The Purpose Of Religious Education (R.E)
Our vision for R.E is based on the national guidance issued by the R.E Council in 2013 and the Leeds Syllabus for Religious Education 2015 – 2020.
Religious education contributes dynamically to children and young people’s education in schools by provoking challenging questions about meaning and purpose in life, beliefs about God, ultimate reality, issues of right and wrong and what it means to be human. Our world is enriched by a wide and profound diversity of cultures and beliefs. We as human beings are strengthened and empowered by learning from each other. Engaging and stimulating religious education helps to nurture informed and resilient responses to misunderstanding, stereotyping and division. It offers a place of integrity and security within which difficult or ‘risky’ questions can be tackled within a safe but challenging context.
In R.E pupils discover, explore and consider different answers to these questions, in local, national and global contexts, through learning about and from religions and other world views. They learn to appraise the value of wisdom from different sources, to develop and express their insights in response, and to agree or disagree respectfully.
Teaching should equip pupils with knowledge and understanding of a range of religions and other world views, enabling them to develop their ideas, values and identities. It should develop in pupils an aptitude for dialogue so that they can participate positively in society with its diverse understanding of life from religious and other world views.
Pupils should gain and deploy the skills needed to understand, interpret and evaluate texts, sources of wisdom and authority and other evidence. They learn to articulate clearly and coherently their personal beliefs, ideas, values and experiences while respecting the right of others to differ.
In school, the curriculum is based on the Local Agreed Syllabus for Leeds, produced by SACRE for teaching from September 2015.
The syllabus has three aims for pupils:
1. To know about and understand a range of religions and
other world views;
2. To express ideas and insights about questions of beliefs and meaning;
3. To investigate and respond to important questions for individuals
and the wider community.
At Key Stage 1, teaching and learning is focused around Christianity and Islam, alongside understanding of non-religious approaches to life (e.g Humanism).
At Key Stage 2, teaching and learning should is extended to include Christianity, Islam, Judaism and Sikhism, alongside understanding of non-religious approaches to life (e.g Humanism).
Other faiths will be studied alongside the core religions taught in school to enable pupils to reflect on the diversity of beliefs within our school. Pupils will additionally study Hinduism and Buddhism at secondary level (In Key Stage 3).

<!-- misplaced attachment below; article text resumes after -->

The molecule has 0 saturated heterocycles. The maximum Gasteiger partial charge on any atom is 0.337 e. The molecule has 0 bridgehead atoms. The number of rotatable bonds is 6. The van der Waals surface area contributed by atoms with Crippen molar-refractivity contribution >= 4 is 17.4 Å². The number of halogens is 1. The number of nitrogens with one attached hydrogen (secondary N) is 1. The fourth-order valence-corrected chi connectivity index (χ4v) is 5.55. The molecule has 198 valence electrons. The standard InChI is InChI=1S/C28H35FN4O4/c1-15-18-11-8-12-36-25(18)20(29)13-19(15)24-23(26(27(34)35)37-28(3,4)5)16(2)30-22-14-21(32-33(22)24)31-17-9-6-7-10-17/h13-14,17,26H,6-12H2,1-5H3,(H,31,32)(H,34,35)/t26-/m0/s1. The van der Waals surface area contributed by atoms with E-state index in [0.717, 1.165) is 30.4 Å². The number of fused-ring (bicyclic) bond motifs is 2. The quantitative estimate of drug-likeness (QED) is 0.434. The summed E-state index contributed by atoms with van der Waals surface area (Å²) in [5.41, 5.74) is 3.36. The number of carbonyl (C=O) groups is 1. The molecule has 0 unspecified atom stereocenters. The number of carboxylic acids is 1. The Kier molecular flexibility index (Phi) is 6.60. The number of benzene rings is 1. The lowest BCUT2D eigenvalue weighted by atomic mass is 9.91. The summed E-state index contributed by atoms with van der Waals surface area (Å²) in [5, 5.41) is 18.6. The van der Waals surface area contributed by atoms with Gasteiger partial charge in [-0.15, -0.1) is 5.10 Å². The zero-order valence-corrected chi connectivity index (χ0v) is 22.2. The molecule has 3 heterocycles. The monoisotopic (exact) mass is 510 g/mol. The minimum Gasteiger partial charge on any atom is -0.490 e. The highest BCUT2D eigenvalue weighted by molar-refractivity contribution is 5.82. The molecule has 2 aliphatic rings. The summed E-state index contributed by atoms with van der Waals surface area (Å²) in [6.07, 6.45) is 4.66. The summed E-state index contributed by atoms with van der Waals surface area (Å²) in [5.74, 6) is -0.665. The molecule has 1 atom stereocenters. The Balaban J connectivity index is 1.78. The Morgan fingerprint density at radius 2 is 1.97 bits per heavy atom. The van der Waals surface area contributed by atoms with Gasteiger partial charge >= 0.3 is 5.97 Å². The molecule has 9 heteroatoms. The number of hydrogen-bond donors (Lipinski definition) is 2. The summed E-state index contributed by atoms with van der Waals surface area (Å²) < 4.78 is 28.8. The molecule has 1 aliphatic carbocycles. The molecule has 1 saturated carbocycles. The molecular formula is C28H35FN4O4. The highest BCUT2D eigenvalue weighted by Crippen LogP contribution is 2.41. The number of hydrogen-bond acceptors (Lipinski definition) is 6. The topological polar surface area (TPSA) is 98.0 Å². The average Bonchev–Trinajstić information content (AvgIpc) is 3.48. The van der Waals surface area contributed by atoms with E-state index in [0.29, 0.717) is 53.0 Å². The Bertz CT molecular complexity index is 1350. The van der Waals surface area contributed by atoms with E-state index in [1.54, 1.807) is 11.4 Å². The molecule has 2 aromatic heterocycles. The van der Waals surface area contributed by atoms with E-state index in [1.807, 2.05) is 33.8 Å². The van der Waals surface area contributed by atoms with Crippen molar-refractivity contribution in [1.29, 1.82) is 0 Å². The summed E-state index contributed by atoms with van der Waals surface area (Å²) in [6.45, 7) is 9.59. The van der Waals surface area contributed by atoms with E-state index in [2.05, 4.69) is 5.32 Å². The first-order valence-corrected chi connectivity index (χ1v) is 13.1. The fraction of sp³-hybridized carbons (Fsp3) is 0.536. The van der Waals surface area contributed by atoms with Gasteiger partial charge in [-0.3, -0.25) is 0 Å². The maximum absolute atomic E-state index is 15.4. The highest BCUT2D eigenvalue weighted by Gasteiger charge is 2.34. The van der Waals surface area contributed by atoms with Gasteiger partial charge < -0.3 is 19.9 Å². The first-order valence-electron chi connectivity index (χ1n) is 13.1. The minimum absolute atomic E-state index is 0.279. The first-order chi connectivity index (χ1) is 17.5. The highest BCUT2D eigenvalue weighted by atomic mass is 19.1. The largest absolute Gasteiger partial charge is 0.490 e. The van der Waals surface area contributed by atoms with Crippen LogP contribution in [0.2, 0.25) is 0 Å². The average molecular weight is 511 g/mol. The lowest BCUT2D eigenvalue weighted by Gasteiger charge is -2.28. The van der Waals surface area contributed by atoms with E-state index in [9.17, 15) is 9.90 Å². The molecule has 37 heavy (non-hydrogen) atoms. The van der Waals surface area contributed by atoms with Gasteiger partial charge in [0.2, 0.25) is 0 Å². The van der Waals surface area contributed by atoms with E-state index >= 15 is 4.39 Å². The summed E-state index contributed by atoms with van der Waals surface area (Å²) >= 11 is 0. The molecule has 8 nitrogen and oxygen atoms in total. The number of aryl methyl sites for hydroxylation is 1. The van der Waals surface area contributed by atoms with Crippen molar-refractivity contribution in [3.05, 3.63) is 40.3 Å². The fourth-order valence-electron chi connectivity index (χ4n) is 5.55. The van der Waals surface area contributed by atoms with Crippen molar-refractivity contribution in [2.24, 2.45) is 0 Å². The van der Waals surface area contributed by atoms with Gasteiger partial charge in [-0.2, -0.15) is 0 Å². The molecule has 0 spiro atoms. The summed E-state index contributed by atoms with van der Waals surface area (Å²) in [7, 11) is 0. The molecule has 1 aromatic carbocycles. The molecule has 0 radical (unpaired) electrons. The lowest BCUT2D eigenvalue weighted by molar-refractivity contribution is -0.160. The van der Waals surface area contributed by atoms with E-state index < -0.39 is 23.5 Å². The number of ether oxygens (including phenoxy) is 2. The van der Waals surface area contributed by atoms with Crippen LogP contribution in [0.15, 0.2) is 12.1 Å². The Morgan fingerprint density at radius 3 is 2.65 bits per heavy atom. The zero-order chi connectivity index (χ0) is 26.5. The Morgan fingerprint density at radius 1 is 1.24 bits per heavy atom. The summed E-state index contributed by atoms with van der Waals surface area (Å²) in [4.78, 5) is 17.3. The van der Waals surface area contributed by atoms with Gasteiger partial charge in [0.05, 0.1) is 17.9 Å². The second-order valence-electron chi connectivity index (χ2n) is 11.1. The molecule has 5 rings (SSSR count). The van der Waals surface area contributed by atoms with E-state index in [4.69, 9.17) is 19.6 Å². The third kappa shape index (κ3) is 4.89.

To support delivery of the syllabus, we encourage and promote teaching and learning through using ‘Philosophy For Children’ (P4C), also known as a 'Community of Enquiry'. This is a useful way of engaging pupils in their own learning and developing their critical and dialogical skills.
We plan our lessons around the units of work provided to support it. The units covered by each year group are outlined below;
Key Stage One
Christianity, Islam and non-religious approaches
Year 1 - Units of work
1.1 - Why are stories important?
1.2 - Why do we celebrate special occasions?
1.3 – What does it mean to belong to a church or a mosque?
1.4 – Why do we care about people?
Year 2 - Units of work
2.1 - How do Christians and Muslims celebrate new life?
2.2 – How can we make good choices?
2.3 – How and why do people pray?
2.4 – How can we look after our planet?
Key Stage Two
Christianity, Islam and extends to include;
Judaism and Sikhism and non-religious approaches
Year 3 - Units of work
3.1 – What does it mean to be a Jew?
3.2 – Who can inspire us?
3.3 – How are beliefs expressed through the arts?
3.4 – What do Christians believe about a good life?
Year 4 - Units of work
4.1 - How are important events remembered in ceremonies?
4.2 – What words of wisdom can guide us?
4.3 – What do creation stories tell us about the world?
4.4 – What faiths make up our community?
Year 5 - Units of work
5.1 – Why are some places and journeys special?
5.2 – What do we know about Islam?
5.3 – Should we forgive others?
5.4 - What matters most to believers?
Year 6 - Units of work
6.1 – What does it mean to be a Sikh?
6.2 – How do Christians express their beliefs?
6.3- What is compassion?
6.4 – How does growing up bring responsibility and commitments?
SMSC in Religious Education (R.E )
SMSC stands for; spiritual, moral, social and cultural development.
The Spiritual aspect of SMSC is embedded in our lessons, with pupils often being given opportunity to reflect on how the things they have learnt can affect and influences their own lives.
Pupils’ spiritual development is shown by their:
• Beliefs, religious or otherwise, which inform their perspective on life
and their interest in and respect for different people’s feeling and values